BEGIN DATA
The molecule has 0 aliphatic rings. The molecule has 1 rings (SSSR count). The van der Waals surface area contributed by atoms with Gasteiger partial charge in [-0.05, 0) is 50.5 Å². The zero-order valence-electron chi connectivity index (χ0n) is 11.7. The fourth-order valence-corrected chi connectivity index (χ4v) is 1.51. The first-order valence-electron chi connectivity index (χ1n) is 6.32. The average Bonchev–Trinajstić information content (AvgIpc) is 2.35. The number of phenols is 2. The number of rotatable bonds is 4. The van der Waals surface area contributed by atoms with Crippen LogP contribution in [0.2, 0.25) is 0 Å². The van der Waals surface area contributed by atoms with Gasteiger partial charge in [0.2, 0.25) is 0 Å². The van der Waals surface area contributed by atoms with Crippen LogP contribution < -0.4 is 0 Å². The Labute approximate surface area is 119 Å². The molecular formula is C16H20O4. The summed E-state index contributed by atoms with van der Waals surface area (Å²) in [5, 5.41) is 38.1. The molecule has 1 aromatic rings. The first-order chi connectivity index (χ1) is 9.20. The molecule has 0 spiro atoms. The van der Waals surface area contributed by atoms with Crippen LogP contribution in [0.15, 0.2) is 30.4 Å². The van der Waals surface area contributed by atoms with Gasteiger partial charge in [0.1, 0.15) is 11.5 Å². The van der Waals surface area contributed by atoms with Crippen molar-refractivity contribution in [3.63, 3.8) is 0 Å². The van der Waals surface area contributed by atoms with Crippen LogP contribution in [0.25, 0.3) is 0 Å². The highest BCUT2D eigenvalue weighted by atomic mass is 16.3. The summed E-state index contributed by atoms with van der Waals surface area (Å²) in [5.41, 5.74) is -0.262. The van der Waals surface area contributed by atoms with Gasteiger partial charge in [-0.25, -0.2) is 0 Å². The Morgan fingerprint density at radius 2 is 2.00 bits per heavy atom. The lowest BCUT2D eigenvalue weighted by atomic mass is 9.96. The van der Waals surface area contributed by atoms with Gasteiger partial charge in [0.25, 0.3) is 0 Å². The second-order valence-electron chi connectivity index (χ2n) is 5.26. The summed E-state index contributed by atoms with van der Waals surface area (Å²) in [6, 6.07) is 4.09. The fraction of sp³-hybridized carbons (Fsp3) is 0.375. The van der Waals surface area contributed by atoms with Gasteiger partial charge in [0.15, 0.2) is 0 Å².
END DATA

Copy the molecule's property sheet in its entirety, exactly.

The molecule has 0 aliphatic rings. The molecule has 1 rings (SSSR count). The van der Waals surface area contributed by atoms with Gasteiger partial charge in [-0.05, 0) is 50.5 Å². The zero-order valence-electron chi connectivity index (χ0n) is 11.7. The fourth-order valence-corrected chi connectivity index (χ4v) is 1.51. The first-order valence-electron chi connectivity index (χ1n) is 6.32. The average Bonchev–Trinajstić information content (AvgIpc) is 2.35. The number of phenols is 2. The number of rotatable bonds is 4. The van der Waals surface area contributed by atoms with Crippen LogP contribution in [0.2, 0.25) is 0 Å². The van der Waals surface area contributed by atoms with Gasteiger partial charge in [0.2, 0.25) is 0 Å². The van der Waals surface area contributed by atoms with Crippen LogP contribution < -0.4 is 0 Å². The Labute approximate surface area is 119 Å². The molecular formula is C16H20O4. The summed E-state index contributed by atoms with van der Waals surface area (Å²) in [5, 5.41) is 38.1. The molecule has 1 aromatic rings. The first-order chi connectivity index (χ1) is 9.20. The molecule has 0 spiro atoms. The van der Waals surface area contributed by atoms with Crippen LogP contribution in [0.15, 0.2) is 30.4 Å². The van der Waals surface area contributed by atoms with Gasteiger partial charge in [0.1, 0.15) is 11.5 Å². The van der Waals surface area contributed by atoms with Crippen molar-refractivity contribution in [3.63, 3.8) is 0 Å². The van der Waals surface area contributed by atoms with Crippen LogP contribution in [0.25, 0.3) is 0 Å². The highest BCUT2D eigenvalue weighted by atomic mass is 16.3. The summed E-state index contributed by atoms with van der Waals surface area (Å²) in [5.41, 5.74) is -0.262. The van der Waals surface area contributed by atoms with Gasteiger partial charge in [-0.25, -0.2) is 0 Å². The Morgan fingerprint density at radius 2 is 2.00 bits per heavy atom. The lowest BCUT2D eigenvalue weighted by atomic mass is 9.96. The van der Waals surface area contributed by atoms with Gasteiger partial charge in [0.25, 0.3) is 0 Å². The second-order valence-electron chi connectivity index (χ2n) is 5.26. The summed E-state index contributed by atoms with van der Waals surface area (Å²) in [6, 6.07) is 4.09. The fraction of sp³-hybridized carbons (Fsp3) is 0.375. The van der Waals surface area contributed by atoms with Gasteiger partial charge in [0.15, 0.2) is 0 Å².